Tuesday, January 18, 2011

FYI: Amnesty for Undocumented Immigrants

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Subject: [THIRD-WORLD-NEWS] FYI:Amnesty for Undocumented Immigrants

By Chaleampon Ritthichai
Amnesty For Undocumented Immigrants
Like many other undocumented immigrants, Tony Amadi often has to weigh a difficult decision. Last year when his mother fell sick in Nigeria, Amadi had to decide whether to stay and work in New York or to leave and face the possibility of not being able to return to the country. If he leaves the country, Amadi will be barred from entering the United States for at least 10 years.
"I want to stay and make a living here," said Amadi who works as a deliveryman.
Stories like Amadi's are quite common in immigrant communities.
"Undocumented immigrants are being penalized in inhumane ways - through family separations, through the inability to organize and stand up for their rights at their workplaces." said Chung-Wha Hong of New York Immigration Coalition. "All the while we're using them to do the hardest, dirtiest work."
In New York City there are over 400,000 undocumented immigrants. With nation wide figures estimated at eight to ten million more, advocacy groups have launched a campaign for general amnesty for illegal immigrants.
The issue will be highlighted this month when 7,000 immigrant advocates from all over the nation are expected to gather in Washington, D.C. to rally for the legalization of undocumented immigrants.
"Amnesty would be tremendously helpful in bringing immigrants out of the shadows," said Omar Henriques, immigration campaign coordinator for the Service Employees International Union, which has started a postcard campaign in New York City.
"We are going to deliver one million signed postcards petitioning Congress and President Bush to make immigration reforms that will allow hardworking, undocumented people to receive legal status," said Henriques.
Prior to 9/11 President George W. Bush was keen on the idea of amnesty, especially for Mexican immigrants, who account for nearly half of the country's undocumented immigrants. But after the terrorist attacks last September, national security and border patrol became the administration's top priority. The issue of amnesty was picked up again by the Democrats this past spring when House minority leader Dick Gephardt said he plans to introduce legislation granting permanent resident status to illegal immigrants.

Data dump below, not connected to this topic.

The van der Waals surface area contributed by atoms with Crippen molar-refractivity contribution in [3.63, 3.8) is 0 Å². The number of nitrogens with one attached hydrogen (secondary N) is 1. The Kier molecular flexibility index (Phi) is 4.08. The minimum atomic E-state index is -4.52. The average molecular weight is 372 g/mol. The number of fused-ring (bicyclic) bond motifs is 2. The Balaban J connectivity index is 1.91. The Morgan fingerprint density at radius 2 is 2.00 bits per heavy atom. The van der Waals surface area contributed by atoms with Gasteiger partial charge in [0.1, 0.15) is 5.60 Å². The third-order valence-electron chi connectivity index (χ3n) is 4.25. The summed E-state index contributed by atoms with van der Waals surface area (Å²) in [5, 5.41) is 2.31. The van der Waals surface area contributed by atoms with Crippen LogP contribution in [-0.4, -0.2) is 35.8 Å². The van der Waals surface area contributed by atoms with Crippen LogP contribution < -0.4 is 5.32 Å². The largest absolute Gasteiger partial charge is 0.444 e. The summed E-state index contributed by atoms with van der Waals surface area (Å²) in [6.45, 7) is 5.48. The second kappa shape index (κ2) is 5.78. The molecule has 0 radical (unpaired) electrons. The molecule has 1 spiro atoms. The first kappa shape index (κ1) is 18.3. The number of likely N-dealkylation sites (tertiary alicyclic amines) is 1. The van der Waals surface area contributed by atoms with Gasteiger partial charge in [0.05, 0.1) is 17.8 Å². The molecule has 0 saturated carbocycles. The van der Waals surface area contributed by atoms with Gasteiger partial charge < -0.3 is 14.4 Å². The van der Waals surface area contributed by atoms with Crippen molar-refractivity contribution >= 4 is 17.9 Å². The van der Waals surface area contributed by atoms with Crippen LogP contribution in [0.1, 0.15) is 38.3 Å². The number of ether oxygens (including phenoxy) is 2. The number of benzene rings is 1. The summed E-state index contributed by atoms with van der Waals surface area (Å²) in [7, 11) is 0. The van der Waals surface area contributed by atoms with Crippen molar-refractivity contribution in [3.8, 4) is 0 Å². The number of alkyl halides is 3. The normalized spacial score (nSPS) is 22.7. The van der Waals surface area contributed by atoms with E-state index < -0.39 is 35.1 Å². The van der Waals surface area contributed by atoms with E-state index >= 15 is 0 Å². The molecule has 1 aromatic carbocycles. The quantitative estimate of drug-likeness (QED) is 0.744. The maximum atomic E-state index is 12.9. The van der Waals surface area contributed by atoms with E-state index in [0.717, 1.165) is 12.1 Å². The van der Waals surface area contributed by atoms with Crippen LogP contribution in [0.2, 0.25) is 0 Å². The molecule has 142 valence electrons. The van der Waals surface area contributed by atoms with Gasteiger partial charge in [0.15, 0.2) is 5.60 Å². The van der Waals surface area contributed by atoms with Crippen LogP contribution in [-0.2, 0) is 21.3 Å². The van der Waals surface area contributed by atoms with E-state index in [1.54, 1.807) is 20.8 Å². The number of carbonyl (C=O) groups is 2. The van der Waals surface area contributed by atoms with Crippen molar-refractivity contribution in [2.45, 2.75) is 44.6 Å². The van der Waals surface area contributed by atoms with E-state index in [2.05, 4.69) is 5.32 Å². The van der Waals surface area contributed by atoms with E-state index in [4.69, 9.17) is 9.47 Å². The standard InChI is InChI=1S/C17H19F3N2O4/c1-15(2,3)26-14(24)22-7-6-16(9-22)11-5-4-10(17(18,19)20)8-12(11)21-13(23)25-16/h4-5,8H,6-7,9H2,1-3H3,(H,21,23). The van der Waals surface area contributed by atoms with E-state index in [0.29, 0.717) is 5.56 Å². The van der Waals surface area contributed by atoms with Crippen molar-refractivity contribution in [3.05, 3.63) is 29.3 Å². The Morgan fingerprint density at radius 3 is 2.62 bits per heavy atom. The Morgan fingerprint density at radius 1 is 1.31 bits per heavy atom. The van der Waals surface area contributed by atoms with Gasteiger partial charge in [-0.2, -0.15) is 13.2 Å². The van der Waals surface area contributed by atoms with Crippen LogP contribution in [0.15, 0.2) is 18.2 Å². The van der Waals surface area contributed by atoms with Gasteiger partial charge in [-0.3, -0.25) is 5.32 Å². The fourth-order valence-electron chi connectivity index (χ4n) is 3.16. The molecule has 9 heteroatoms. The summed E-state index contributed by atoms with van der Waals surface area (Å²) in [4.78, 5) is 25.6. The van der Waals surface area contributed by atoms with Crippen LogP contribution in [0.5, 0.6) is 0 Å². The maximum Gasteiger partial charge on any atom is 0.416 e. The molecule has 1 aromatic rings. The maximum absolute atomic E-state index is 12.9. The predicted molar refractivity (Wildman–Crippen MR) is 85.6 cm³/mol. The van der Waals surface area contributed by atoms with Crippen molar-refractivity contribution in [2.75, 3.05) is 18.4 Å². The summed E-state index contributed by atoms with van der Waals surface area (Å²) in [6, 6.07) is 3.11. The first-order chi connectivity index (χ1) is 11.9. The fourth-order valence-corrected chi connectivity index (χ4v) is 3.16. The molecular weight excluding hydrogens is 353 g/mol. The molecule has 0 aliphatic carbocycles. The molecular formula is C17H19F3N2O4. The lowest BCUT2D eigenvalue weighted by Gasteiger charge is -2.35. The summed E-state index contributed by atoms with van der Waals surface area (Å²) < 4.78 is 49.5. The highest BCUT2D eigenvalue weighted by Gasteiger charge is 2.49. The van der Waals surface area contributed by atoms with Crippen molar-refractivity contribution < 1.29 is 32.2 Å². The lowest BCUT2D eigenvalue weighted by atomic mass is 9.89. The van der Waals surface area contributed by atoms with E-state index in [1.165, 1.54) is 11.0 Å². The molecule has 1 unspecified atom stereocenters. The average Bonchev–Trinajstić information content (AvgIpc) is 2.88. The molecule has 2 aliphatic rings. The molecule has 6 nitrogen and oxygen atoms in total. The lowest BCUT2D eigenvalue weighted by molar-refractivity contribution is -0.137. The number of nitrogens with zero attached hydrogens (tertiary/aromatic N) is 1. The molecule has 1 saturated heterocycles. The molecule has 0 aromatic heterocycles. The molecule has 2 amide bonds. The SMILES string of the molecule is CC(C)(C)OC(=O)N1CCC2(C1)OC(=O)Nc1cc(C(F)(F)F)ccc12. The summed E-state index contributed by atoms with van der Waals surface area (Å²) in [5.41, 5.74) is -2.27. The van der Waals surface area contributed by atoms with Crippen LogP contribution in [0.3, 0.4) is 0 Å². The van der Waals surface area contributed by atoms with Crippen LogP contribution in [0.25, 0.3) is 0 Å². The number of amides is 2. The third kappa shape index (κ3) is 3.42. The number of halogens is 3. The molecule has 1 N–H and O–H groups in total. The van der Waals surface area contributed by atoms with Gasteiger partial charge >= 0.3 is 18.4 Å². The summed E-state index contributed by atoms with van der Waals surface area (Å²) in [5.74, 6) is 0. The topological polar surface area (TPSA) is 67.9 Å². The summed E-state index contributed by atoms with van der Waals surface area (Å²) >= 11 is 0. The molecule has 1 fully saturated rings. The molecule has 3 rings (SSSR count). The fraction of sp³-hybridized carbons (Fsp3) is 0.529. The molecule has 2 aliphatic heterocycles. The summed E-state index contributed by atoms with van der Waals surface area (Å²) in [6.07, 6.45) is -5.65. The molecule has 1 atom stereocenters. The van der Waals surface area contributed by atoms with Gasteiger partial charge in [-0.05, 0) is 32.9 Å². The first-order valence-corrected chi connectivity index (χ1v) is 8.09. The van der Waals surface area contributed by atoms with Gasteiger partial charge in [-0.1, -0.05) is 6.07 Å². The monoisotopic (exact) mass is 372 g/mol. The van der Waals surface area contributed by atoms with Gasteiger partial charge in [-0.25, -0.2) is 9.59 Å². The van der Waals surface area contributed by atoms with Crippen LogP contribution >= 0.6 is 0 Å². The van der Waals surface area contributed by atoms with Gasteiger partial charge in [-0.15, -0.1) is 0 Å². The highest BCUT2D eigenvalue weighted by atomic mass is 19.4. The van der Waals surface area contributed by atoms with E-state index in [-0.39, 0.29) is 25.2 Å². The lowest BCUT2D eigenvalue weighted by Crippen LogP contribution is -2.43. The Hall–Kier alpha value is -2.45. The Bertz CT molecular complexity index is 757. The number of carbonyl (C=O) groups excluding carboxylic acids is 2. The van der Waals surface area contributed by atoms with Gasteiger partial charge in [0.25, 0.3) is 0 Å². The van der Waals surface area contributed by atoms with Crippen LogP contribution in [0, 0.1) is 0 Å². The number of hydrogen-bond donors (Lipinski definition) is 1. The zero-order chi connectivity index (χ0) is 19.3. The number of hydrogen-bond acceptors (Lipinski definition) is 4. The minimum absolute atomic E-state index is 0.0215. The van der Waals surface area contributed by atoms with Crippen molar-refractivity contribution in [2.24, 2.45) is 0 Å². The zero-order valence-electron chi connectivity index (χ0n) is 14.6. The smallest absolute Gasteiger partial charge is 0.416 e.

"We are pushing it this year so that the issue is kept alive during elections," said Hong. "But we need to put together a bipartisan set of people. So we don't want it to be used by just one party to say, 'We're better than the other party' and to use it to attack the other party."
A political compromise between the two parties was struck the last time the United States granted amnesty to illegal immigrants in 1986. In an exchange for amnesty, the conservative legislators with labor backing were able to put in employer sanctions, making it more difficult for undocumented immigrants to get jobs.
Although the amnesty was a big success in California and Texas, only about 100,000 applicants were from New York. Nationwide only 1.6 million turned in the application -- it was expected that two million out of the 3.9 million illegal immigrants would apply.
Lower-than-expected turnout prompted another attempt to push for amnesty in 1996 but it failed without much debate. Now advocates believe the situation is much different because the initiative is supported by unions.
"The AFL-CIO changed their position on legalization of undocumented workers in 2000," said Henriques, referring to one of the biggest coalitions of America's unions. "This is a win-win situation. If you have bargaining power as a collective, you are in a better position to fight for benefits."
But anti-immigration groups say that unions are looking for more union members in the same way that politicians are looking for more votes. More importantly, they claim, amnesty rewards lawbreakers and encourages more illegal immigration to the Unites States.
"Amnesties always lead to more illegal immigrants," said Jack Martin of The Federation for American Immigration Reform. "We have a generous immigrant law that allows people to come into the country legally. There's no reason that we should tolerate those who do not respect our law."
Proponents of the amnesty argue that historically laws could be on the wrong side, pointing to Prohibition and Jim Crow laws. "If you have a bad law, a lot of people are just going to keep breaking it. They want to just live, and do what they need to survive," Hong said. "We need to fix our laws, so that it allows people who need to come here to come here legally."
But until the law is fixed, undocumented immigrants like Tony Amadi will live in a predicament. With the money he sent for medical expense, Amadi's mother is in good condition but there is always a constant worry on his mind about what's to come.

submitted by Adaoma

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